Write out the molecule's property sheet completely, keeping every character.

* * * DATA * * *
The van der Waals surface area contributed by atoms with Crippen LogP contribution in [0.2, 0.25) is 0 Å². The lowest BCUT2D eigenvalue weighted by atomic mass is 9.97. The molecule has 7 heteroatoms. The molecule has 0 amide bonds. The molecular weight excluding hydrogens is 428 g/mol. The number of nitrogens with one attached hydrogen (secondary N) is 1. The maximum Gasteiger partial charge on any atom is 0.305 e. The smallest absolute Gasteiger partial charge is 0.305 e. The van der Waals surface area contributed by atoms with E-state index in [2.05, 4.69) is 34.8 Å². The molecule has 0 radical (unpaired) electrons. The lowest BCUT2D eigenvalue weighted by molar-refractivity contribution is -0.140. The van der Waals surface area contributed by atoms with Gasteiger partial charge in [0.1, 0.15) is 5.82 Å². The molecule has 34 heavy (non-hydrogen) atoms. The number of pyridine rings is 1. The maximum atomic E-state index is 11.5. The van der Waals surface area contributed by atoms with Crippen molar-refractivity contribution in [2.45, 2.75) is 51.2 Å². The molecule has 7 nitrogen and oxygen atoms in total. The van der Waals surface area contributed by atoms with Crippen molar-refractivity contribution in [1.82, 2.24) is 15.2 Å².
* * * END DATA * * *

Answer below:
The van der Waals surface area contributed by atoms with Crippen LogP contribution in [0.2, 0.25) is 0 Å². The lowest BCUT2D eigenvalue weighted by atomic mass is 9.97. The molecule has 7 heteroatoms. The molecule has 0 amide bonds. The molecular weight excluding hydrogens is 428 g/mol. The number of nitrogens with one attached hydrogen (secondary N) is 1. The maximum Gasteiger partial charge on any atom is 0.305 e. The smallest absolute Gasteiger partial charge is 0.305 e. The van der Waals surface area contributed by atoms with E-state index in [2.05, 4.69) is 34.8 Å². The molecule has 0 radical (unpaired) electrons. The lowest BCUT2D eigenvalue weighted by molar-refractivity contribution is -0.140. The van der Waals surface area contributed by atoms with Gasteiger partial charge in [0.1, 0.15) is 5.82 Å². The molecule has 34 heavy (non-hydrogen) atoms. The number of pyridine rings is 1. The maximum atomic E-state index is 11.5. The van der Waals surface area contributed by atoms with Crippen molar-refractivity contribution in [2.45, 2.75) is 51.2 Å². The molecule has 7 nitrogen and oxygen atoms in total. The van der Waals surface area contributed by atoms with Crippen molar-refractivity contribution in [1.82, 2.24) is 15.2 Å².